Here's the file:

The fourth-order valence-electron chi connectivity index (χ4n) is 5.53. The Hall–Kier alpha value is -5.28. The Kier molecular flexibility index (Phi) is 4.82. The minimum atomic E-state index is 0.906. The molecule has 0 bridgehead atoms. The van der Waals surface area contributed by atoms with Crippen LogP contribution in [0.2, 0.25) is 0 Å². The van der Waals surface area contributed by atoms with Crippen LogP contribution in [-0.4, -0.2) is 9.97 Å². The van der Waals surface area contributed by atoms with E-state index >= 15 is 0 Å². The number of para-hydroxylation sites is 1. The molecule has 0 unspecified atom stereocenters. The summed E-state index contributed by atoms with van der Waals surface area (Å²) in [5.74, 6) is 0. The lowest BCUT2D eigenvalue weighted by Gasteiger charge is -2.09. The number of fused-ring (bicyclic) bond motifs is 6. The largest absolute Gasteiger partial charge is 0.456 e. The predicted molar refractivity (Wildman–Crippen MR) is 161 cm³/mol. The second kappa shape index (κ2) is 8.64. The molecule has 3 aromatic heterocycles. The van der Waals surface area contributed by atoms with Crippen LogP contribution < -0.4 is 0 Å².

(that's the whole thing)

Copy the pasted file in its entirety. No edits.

The fourth-order valence-electron chi connectivity index (χ4n) is 5.53. The Hall–Kier alpha value is -5.28. The Kier molecular flexibility index (Phi) is 4.82. The minimum atomic E-state index is 0.906. The molecule has 0 bridgehead atoms. The van der Waals surface area contributed by atoms with Crippen LogP contribution in [0.2, 0.25) is 0 Å². The van der Waals surface area contributed by atoms with Crippen LogP contribution in [-0.4, -0.2) is 9.97 Å². The van der Waals surface area contributed by atoms with E-state index >= 15 is 0 Å². The number of para-hydroxylation sites is 1. The molecule has 0 unspecified atom stereocenters. The summed E-state index contributed by atoms with van der Waals surface area (Å²) in [5.74, 6) is 0. The lowest BCUT2D eigenvalue weighted by Gasteiger charge is -2.09. The number of fused-ring (bicyclic) bond motifs is 6. The largest absolute Gasteiger partial charge is 0.456 e. The predicted molar refractivity (Wildman–Crippen MR) is 161 cm³/mol. The second kappa shape index (κ2) is 8.64. The molecule has 3 aromatic heterocycles. The van der Waals surface area contributed by atoms with Crippen LogP contribution < -0.4 is 0 Å².